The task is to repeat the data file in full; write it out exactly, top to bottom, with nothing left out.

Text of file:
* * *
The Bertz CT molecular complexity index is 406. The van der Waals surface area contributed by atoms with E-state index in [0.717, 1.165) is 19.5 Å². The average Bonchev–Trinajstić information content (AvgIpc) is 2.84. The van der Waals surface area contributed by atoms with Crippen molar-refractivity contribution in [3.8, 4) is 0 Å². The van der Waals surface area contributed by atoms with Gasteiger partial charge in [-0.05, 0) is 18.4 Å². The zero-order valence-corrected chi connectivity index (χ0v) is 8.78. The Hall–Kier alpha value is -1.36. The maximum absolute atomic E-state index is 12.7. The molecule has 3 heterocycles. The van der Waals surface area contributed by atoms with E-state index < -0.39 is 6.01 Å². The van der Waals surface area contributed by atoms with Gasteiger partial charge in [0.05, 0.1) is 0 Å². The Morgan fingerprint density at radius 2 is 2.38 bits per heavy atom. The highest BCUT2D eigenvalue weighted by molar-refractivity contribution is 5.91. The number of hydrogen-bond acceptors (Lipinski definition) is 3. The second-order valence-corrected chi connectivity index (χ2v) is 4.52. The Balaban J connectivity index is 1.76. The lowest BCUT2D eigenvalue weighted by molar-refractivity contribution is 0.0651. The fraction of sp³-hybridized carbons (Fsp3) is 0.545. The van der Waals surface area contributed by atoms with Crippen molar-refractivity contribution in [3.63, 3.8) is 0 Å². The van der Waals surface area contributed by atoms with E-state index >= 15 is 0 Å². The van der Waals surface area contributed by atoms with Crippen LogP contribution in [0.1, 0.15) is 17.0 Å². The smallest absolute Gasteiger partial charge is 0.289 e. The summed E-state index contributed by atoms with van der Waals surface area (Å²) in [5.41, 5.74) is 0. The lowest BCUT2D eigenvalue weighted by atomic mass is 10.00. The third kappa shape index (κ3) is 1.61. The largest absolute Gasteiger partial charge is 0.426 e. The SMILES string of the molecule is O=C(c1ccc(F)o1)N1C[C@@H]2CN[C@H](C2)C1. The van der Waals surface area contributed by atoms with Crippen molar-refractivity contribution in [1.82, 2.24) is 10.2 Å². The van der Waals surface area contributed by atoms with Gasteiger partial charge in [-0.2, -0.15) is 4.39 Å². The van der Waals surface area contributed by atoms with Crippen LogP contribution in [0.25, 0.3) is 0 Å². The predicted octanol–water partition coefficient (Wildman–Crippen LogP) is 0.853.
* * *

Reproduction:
The Bertz CT molecular complexity index is 406. The van der Waals surface area contributed by atoms with E-state index in [0.717, 1.165) is 19.5 Å². The average Bonchev–Trinajstić information content (AvgIpc) is 2.84. The van der Waals surface area contributed by atoms with Crippen molar-refractivity contribution in [3.8, 4) is 0 Å². The van der Waals surface area contributed by atoms with Gasteiger partial charge in [-0.05, 0) is 18.4 Å². The zero-order valence-corrected chi connectivity index (χ0v) is 8.78. The Hall–Kier alpha value is -1.36. The maximum absolute atomic E-state index is 12.7. The molecule has 3 heterocycles. The van der Waals surface area contributed by atoms with E-state index < -0.39 is 6.01 Å². The van der Waals surface area contributed by atoms with Gasteiger partial charge in [0.05, 0.1) is 0 Å². The Morgan fingerprint density at radius 2 is 2.38 bits per heavy atom. The highest BCUT2D eigenvalue weighted by molar-refractivity contribution is 5.91. The number of hydrogen-bond acceptors (Lipinski definition) is 3. The second-order valence-corrected chi connectivity index (χ2v) is 4.52. The Balaban J connectivity index is 1.76. The lowest BCUT2D eigenvalue weighted by molar-refractivity contribution is 0.0651. The fraction of sp³-hybridized carbons (Fsp3) is 0.545. The van der Waals surface area contributed by atoms with Crippen molar-refractivity contribution in [3.63, 3.8) is 0 Å². The van der Waals surface area contributed by atoms with E-state index >= 15 is 0 Å². The van der Waals surface area contributed by atoms with Crippen LogP contribution in [0.1, 0.15) is 17.0 Å². The smallest absolute Gasteiger partial charge is 0.289 e. The summed E-state index contributed by atoms with van der Waals surface area (Å²) in [5.41, 5.74) is 0. The lowest BCUT2D eigenvalue weighted by atomic mass is 10.00. The third kappa shape index (κ3) is 1.61. The largest absolute Gasteiger partial charge is 0.426 e. The SMILES string of the molecule is O=C(c1ccc(F)o1)N1C[C@@H]2CN[C@H](C2)C1. The van der Waals surface area contributed by atoms with Crippen molar-refractivity contribution in [1.82, 2.24) is 10.2 Å². The van der Waals surface area contributed by atoms with Gasteiger partial charge in [-0.2, -0.15) is 4.39 Å². The van der Waals surface area contributed by atoms with Crippen LogP contribution in [0.25, 0.3) is 0 Å². The predicted octanol–water partition coefficient (Wildman–Crippen LogP) is 0.853.